One of the biggest questions dealt with was the Protection of Registrants in case of registry failure.–what happens if your registry or registrar goes bankrupt? What happens to your web page? Do you have any recourse? These questions have not been answered yet, but are of importance to those involved, who are actively looking for solutions.

At the Fellowship meeting we had a great speaker, Dr. Steve Goldstein, an ICANN Board Member. He gave us an historical overview of networks, starting in 1989 when he first got involved. He often explained events with his perspective that ” When there is real money on the table, all the rules change”, which he applied to the changing fortunes and importance of ICANN and network policies throughout these years. He will give us a link to his presentation slides, in case anyone is interested.

I found his mention of José Soriano and his pioneering, often dangerous work setting up networks in Peru, and of Randy Bush, who did a lot of volunteer work, for instance in setting up Networks in South Africa, to be very interesting. I met both José and Randy at the LACNIC meeting in Margarita Island, Venezuela, and had heard of what can only be called their “exploits”. Steve implied that they are among the “unsung heroes” of Internet history, and give good perspective on the early efforts to help the developing world on the part of these pioneers.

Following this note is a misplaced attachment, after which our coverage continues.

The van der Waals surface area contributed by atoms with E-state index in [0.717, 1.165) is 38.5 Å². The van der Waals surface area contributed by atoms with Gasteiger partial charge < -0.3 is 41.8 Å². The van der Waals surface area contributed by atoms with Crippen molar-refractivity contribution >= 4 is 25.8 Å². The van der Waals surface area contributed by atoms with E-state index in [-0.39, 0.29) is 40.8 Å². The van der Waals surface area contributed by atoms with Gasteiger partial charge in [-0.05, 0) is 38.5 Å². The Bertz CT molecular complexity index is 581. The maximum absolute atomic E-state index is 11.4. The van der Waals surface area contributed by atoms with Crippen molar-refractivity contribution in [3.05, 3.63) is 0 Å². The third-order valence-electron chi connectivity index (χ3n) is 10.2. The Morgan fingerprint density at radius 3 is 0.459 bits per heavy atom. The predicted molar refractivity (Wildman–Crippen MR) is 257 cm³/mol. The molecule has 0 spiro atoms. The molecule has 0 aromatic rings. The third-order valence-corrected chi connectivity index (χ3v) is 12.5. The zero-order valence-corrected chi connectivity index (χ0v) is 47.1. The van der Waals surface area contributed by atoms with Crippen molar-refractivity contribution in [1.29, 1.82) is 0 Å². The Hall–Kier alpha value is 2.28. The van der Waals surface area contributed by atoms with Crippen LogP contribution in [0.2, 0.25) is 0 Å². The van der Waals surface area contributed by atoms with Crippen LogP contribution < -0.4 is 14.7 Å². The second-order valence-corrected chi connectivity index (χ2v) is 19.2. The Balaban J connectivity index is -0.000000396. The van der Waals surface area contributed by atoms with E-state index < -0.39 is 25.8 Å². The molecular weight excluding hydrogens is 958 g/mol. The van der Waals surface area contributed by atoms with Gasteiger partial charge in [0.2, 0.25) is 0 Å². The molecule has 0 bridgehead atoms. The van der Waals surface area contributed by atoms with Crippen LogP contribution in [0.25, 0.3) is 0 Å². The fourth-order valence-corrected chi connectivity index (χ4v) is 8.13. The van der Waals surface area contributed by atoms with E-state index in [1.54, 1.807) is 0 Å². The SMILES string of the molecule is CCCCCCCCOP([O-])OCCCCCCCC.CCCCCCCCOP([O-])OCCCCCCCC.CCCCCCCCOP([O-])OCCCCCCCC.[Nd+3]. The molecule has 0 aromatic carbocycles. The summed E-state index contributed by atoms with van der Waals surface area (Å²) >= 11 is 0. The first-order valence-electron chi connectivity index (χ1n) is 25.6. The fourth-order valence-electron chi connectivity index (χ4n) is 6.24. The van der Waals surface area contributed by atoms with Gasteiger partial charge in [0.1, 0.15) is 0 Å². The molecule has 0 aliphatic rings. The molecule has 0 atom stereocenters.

Steve gave us what looked like the “clouds” of Internet Governance, which we at Diplo call “baskets”, and I found it interesting to see how he divided the areas: Illegal Activity (Pornography, fraud, gambling, trafficking, stalking), Legal Activity (eCommerce, Social areas, Education, Research, Entertainment), Operations (Transmissions, names and numbers, DNS), Regulation (WIPO, content, taxation) Standards, and Applications (browsing, virtual reality, video, audio). It was interesting to see this viewpoint and contrast it with our division of the issues.

You will see that he gave ICANN a very small section of the operations area, which is similar to how I perceive the Diplo viewpoint: small, but very important. (Like a diamond?) :).

Well, back to work. I hate to miss even a minute of these activities: there is so much going on.

Ian Peter’s weblog » Internet history

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Aquí están, estos son …

Por José Soriano
mapatorres.gif
Sin las redes nacionales INTERNET no sería lo que es ni tendría la misma utilidad que hoy disfrutamos. Es gracias al esfuerzo y la pasión de miles de personas que gestaron la plataforma local en su difícil inicio que hoy podemos aprovechar su alcance global. En el caso de América Latina en la mayoría de los casos los gobiernos estuvieron ausentes y todo dependió de la pasión y esfuerzo de unos pocos. A pesar de eso aún hoy se piensa en Internet como una red centralizada en los Estados Unidos olvidando sus capacidades inclusivas y distribuídas de alcance global. Si hablamos de pioneros en la región seguro que no están todos los que son, pero contando con su ayuda pronto la mayoría estarán incluídos.